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Komenda Sugar factory has vindicated Rev. Otabil and I

Mensa Otabil Challenged Mensa Otabil

Tue, 21 Jun 2016 Source: Baidoo, Philip Kobina

When the idea of reviving the Komenda Sugar factory was floated around with the accompanying business plan, IMANI Ghana wrote a position paper critiquing it, besides cataloguing the reasons for the unviability of the project.

It was a very technical paper, and I am quite sure many never understood it. On the other hand, I will not give the government the benefit of the doubt, because they have the expertise to peruse every niggling detail with the utmost comprehension. It came as no surprise to me when the usual suspects condemned them from the roof tops. I think some even labelled them as unpatriotic just for stating the obvious.

Well, the government experts thought otherwise and went ahead with the project without incorporating some of the salient points raised by IMANI, which could have strengthened the position of the factory.

It was commissioned roughly about three weeks ago amid pomp and fanfare. There is even about four minutes YouTube video clip captioned ‘miracle at Komenda’. Barely two days after the commissioning of the factory, the story broke that it was being shut down for maintenance.

The shock was prodigious to most Ghanaians. However, there has been counter claims about the validity of the that information. Be that as it may, all is not well with the miracle Komenda Sugar factory, and I hate to say I told you so. All the issues that were raised by IMANI Ghana for which they were castigated have been proven right.

The government has no business in building factories like I emphatically stated in my four-part series in support of the tempest wrought by Rev Mensa Otabil a couple of months back when he famously declared that the government has no business in schools and hospitals.

When Pastor Otabil said that government should leave the people of Ghana to manage the economy, he took a lot of flak for it. And I had my fair share when I had the incredible temerity to come to his defence. Komenda sugar factory did not even let the rooster crow before exposing the absolute unmitigated incompetence of the Mahama led NDC government.

The pervasiveness of government involvement in schools, for example, is beyond complete. As such, not many people are able to contemplate the alternative, which can improve the standards of education in the country, as we look on with impotent rage while standards plummet inexorably.

Adam Smith argued distinctly, without any equivocations, in his voluminous Wealth of Nations that ‘In every country it always is and must be the interest of the great body of the people to buy whatever they want of those who sell it cheapest.’

The production of sugar has been completely mechanised from the field to the warehouse of the wholesaler. For example, in the UK, sugar is produced cheaply from beet sugar, which is heavily mechanised. The efficiency of the production methods makes their operation more profitable, because their by-products even bring them a lot of income that is able lower how much they can sell their sugar on the world market.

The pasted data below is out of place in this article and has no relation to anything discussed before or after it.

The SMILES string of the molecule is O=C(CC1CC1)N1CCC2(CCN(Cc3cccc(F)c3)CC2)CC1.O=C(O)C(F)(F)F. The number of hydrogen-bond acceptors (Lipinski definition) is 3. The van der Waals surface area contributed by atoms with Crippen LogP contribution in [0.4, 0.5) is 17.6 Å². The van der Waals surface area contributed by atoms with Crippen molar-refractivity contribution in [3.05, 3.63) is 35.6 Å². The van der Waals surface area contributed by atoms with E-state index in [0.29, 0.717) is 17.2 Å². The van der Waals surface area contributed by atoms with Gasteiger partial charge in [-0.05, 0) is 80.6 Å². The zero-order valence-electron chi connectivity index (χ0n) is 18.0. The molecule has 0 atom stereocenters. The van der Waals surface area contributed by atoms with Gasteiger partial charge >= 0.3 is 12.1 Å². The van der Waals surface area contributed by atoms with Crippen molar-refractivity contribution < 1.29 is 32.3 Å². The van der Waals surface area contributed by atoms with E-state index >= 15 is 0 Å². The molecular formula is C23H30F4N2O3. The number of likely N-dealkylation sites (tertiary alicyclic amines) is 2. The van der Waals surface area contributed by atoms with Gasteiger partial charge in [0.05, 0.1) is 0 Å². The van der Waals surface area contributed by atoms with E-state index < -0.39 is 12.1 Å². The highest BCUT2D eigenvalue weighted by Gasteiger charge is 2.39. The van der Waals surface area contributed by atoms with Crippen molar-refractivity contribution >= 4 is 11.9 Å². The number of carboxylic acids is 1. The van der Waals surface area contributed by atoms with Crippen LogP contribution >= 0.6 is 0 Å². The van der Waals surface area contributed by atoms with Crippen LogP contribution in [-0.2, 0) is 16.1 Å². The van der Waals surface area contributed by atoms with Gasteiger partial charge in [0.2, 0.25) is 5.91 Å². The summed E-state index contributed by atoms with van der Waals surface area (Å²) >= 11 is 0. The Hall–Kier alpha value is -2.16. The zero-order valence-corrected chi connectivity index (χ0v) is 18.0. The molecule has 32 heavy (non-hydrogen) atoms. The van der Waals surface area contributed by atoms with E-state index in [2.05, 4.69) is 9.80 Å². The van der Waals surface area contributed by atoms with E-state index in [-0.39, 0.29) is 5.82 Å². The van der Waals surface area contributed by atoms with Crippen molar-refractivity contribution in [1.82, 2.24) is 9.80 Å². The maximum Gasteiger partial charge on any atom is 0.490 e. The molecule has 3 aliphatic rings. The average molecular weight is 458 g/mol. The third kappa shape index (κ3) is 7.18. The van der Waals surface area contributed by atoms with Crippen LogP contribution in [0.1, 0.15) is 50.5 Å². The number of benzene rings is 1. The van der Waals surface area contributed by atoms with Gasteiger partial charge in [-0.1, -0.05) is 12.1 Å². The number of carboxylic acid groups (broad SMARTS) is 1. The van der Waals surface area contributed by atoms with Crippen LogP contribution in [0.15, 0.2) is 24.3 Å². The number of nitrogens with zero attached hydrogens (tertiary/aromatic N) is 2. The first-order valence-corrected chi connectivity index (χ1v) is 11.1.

So you ask yourself the question why should we produce sugar at high cost when we can buy cheaper from the UK or Brazil. Besides, the same land can be used to produce worthwhile cash crop like rubber, cocoa, coffee and even cereal like maize which is very expensive in the country. These cash crops, our best bet, can be exported to finance the import of cheap sugar from China or India.

Nobody should get me wrong; we can produce sugar in the country, but not with the current expensive labour intensive methods. And the only way to promote and sustain Komenda sugar is to impose punitive taxes on imported sugar. And by doing so you punish the poor, because with their meagre income they have to maximise every cedi. The obvious unpalatable result will be smoothing the way for Ghanaians into criminality.

They will avoid the payment of those penal taxes, and I need not state that less money will come to the government though the sugar will still find its way into the country through smuggling to undersell Komenda. The obvious denouement is the factory turning into another white elephant.

The people of Komenda did not need this inevitable white elephant. What they needed from President Mahama is to work assiduously to control inflation that is destroying the economy to allow enterprising Ghanaians to plan ahead.

For example, the people of Komenda are fishermen, and their main capital investment is the outboard motor. When the NDC came to power the most popular Yamaha brand was sold for GHc 2,900. Now, it sells between GHc 11,500 – 12,000. So, most of these fishermen cannot afford this indispensable tool in their fishing business.

This is what is creating the unemployment in a fishing community like Komenda. When genuine economists (not those lunatic political economists) write about the government creating conducive environment it means reducing inflation, removal of unnecessary red tapes and repressive taxes etc. which destroys businesses.

If President Mahama and his battalion of incompetent ministers really meant business, they could have incorporated the suggestion and criticism of IMANI, and ensure that all the ground work that will make this factory operate successfully was in place.

But the success of the project is of no interest to them, but winning the 2016 election. Instead of them to tackle the stifling inflation that is destroying jobs and the lives of ordinary Ghanaians, they come up with this illusion of creating 7,000 jobs that only exist in the crumps they leave at the table after they have finished feeding from the national kitty.

Writer's email: baidoo_philip@yahoo.co.uk

Columnist: Baidoo, Philip Kobina
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